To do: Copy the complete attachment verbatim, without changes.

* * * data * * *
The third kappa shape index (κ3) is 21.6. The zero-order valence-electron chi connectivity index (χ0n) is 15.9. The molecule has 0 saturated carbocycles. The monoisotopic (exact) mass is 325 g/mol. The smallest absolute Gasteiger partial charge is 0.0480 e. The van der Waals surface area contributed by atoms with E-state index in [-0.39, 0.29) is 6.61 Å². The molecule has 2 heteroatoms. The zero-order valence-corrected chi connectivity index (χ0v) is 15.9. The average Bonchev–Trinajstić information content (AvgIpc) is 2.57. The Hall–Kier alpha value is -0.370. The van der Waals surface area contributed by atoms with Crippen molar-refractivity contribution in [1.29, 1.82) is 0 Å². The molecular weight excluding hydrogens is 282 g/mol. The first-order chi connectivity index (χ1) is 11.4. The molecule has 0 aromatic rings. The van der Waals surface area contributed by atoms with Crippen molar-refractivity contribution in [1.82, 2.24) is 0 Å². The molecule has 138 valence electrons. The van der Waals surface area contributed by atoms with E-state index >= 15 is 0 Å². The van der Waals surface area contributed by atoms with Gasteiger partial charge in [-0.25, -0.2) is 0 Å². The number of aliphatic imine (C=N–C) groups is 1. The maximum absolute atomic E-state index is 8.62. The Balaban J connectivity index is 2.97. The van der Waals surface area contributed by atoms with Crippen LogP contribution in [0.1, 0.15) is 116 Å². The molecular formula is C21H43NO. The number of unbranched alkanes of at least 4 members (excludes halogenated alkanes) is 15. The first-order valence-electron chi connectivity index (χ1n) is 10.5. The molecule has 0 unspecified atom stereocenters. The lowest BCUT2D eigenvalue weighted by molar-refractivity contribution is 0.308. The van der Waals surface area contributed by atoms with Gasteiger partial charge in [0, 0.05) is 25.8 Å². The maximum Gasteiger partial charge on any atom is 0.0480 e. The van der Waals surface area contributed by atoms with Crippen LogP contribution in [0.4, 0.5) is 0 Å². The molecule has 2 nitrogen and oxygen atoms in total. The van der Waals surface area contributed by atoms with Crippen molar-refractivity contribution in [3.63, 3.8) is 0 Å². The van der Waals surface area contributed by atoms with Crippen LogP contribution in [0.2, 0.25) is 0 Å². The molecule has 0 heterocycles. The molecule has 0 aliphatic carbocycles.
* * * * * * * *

The third kappa shape index (κ3) is 21.6. The zero-order valence-electron chi connectivity index (χ0n) is 15.9. The molecule has 0 saturated carbocycles. The monoisotopic (exact) mass is 325 g/mol. The smallest absolute Gasteiger partial charge is 0.0480 e. The van der Waals surface area contributed by atoms with E-state index in [-0.39, 0.29) is 6.61 Å². The molecule has 2 heteroatoms. The zero-order valence-corrected chi connectivity index (χ0v) is 15.9. The average Bonchev–Trinajstić information content (AvgIpc) is 2.57. The Hall–Kier alpha value is -0.370. The van der Waals surface area contributed by atoms with Crippen molar-refractivity contribution in [1.29, 1.82) is 0 Å². The molecular weight excluding hydrogens is 282 g/mol. The first-order chi connectivity index (χ1) is 11.4. The molecule has 0 aromatic rings. The van der Waals surface area contributed by atoms with Crippen molar-refractivity contribution in [1.82, 2.24) is 0 Å². The molecule has 138 valence electrons. The van der Waals surface area contributed by atoms with E-state index >= 15 is 0 Å². The van der Waals surface area contributed by atoms with Gasteiger partial charge in [-0.25, -0.2) is 0 Å². The number of aliphatic imine (C=N–C) groups is 1. The maximum absolute atomic E-state index is 8.62. The Balaban J connectivity index is 2.97. The van der Waals surface area contributed by atoms with Crippen LogP contribution in [0.1, 0.15) is 116 Å². The molecular formula is C21H43NO. The number of unbranched alkanes of at least 4 members (excludes halogenated alkanes) is 15. The first-order valence-electron chi connectivity index (χ1n) is 10.5. The molecule has 0 unspecified atom stereocenters. The lowest BCUT2D eigenvalue weighted by molar-refractivity contribution is 0.308. The van der Waals surface area contributed by atoms with Gasteiger partial charge in [0, 0.05) is 25.8 Å². The maximum Gasteiger partial charge on any atom is 0.0480 e. The van der Waals surface area contributed by atoms with Crippen LogP contribution in [0.4, 0.5) is 0 Å². The molecule has 2 nitrogen and oxygen atoms in total. The van der Waals surface area contributed by atoms with Crippen molar-refractivity contribution in [3.63, 3.8) is 0 Å². The van der Waals surface area contributed by atoms with Crippen LogP contribution in [0.2, 0.25) is 0 Å². The molecule has 0 heterocycles. The molecule has 0 aliphatic carbocycles.